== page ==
The 4 of us piled into the back of the limo with the three kids and an assortment of fully inflated rubber rings and beach balls. My favourite was the giant swan!

It was a tight fit to be honest but not one of us wanted to offend our saviours by suggesting we deflate the toys, especially since they gave us their left-over picnic food and bottles of water.

Not only did they drive us all the way back to the town they had just come from they dropped us off at the beach bar where we were meeting our friends.

We may have been three hours late but being dropped off by the only limo on the island with a crazy story of our stupidity, garnered both forgiveness and long living epic notoriety.  The birthday celebrations carried on till the early hours & continued in the crazy theme of the day, but that’s another story.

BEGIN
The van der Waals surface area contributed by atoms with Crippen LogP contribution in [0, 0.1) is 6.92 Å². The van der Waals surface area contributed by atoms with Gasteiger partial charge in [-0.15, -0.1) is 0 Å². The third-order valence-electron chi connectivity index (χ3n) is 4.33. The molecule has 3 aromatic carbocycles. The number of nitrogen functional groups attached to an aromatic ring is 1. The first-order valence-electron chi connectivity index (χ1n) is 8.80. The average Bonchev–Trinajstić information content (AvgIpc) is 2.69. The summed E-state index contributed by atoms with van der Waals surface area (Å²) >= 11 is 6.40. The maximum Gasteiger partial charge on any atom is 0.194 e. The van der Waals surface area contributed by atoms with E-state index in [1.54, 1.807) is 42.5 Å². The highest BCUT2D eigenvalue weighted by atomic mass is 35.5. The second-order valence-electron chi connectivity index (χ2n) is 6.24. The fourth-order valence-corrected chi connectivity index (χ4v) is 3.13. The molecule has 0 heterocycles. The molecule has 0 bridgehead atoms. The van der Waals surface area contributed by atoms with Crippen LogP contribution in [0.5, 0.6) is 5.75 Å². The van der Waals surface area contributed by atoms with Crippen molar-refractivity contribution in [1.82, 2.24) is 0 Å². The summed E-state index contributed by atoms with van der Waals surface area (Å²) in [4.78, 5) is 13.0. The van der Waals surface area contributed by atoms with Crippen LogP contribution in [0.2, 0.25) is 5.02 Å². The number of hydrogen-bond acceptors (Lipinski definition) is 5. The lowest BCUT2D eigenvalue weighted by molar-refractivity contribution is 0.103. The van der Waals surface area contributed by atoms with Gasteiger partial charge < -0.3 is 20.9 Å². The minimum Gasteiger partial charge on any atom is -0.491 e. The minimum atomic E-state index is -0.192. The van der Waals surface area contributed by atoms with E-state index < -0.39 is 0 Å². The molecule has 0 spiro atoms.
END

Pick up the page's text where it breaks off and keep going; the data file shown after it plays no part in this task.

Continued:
The moral of this story? Well it’s the same as the majority of my adventures – It always works sometimes!